Latest Report From NOAA Confirms U.S. Drought Is Not Extreme Climate Change
During 2012, the U.S. experienced a hot and dry summer with climate doomsday scientists and pundits claiming it was the most severe ever, and a sure sign of hhuman caused extreme climate change - ooops, wrong again, per NOAA
A select group of climate scientists and weather experts are forever trying to explain each severe weather event as a result of global warming from human CO2 emissions. They, and the usual parade of fame-seeking climate doomsday activists, then state "this is what extreme climate change looks like."
Although 2012 has been a warm year in the U.S. (probably not the warmest based on accurate temperature measurements,though), the claim of the U.S. being in the most severe drought condition ever is blatantly wrong and purposefully deceiving.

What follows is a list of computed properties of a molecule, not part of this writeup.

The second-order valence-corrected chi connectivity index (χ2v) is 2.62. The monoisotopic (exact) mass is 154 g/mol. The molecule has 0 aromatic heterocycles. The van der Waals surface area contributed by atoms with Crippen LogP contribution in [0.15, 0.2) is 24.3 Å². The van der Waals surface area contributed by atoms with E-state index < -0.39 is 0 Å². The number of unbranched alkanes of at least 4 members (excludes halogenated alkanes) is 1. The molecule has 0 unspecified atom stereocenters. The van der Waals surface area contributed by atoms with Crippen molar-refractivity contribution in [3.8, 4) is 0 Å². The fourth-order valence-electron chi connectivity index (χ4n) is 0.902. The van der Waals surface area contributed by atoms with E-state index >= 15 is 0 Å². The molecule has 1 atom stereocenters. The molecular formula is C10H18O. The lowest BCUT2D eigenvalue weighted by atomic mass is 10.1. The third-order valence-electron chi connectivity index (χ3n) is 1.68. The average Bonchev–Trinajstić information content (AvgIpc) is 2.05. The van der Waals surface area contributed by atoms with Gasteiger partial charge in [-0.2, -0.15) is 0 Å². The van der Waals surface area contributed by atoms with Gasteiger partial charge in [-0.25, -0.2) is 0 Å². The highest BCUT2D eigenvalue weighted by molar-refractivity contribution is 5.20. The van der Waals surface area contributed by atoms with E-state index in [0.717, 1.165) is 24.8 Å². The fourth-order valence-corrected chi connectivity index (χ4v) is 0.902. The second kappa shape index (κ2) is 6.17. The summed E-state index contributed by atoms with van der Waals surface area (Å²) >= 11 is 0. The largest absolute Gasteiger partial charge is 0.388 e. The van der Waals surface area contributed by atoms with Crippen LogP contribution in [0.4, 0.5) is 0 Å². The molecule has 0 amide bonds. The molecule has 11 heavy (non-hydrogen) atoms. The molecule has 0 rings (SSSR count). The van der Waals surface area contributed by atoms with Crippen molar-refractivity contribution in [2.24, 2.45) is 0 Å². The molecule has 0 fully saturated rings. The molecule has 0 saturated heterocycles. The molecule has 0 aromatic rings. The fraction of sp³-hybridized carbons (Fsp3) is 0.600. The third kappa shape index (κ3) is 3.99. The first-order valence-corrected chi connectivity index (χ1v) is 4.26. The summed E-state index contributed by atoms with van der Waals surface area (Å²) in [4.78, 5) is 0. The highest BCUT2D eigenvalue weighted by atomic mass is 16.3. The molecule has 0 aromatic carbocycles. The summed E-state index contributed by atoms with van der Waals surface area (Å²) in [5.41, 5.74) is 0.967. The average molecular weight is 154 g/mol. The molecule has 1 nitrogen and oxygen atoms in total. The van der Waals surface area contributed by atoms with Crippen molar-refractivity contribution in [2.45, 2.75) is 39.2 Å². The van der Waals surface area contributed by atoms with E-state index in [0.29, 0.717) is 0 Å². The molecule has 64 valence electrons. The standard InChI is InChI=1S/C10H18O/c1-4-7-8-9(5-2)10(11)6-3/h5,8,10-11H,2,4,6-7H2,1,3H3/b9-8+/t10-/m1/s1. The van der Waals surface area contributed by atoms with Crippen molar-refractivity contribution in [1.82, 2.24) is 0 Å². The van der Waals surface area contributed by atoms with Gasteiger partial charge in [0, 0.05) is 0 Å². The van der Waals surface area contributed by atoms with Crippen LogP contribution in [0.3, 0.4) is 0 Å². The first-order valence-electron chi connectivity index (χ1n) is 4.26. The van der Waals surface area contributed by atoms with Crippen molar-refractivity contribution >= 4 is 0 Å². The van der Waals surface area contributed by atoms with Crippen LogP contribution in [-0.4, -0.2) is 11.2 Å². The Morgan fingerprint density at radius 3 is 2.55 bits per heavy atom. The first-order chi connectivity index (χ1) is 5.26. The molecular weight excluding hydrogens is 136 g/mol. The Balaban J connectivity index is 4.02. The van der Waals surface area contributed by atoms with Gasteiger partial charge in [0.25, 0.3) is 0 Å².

The adjacent NOAA/NCDC images (as of August) are of current drought conditions versus the severe droughts of 1988 and 1934. Clearly, the 2012 drought is less severe and less widespread than the previous droughts.
Droughts in the U.S. are not unusual - in fact, almost every year there are bad drought conditions in some region of the U.S. The 2012 drought is no exception and remains well within the normal weather variation experienced before.
Indeed, both the U.S. and the rest of the world have well documented periods of very severe weather in the past that makes the bad weather of 2012 pale in comparison, and such is the case for the summer of 2012.
Conclusions: Any climate "scientist" or weather "expert" who claims that typical severe weather events are examples of human-caused extreme climate change is, simply stated, a liar. The most recent U.S. severe drought is likely not a result of extreme climate change, but instead typical weather variation that the U.S. experiences, which NOAA and the mainstream press have long documented.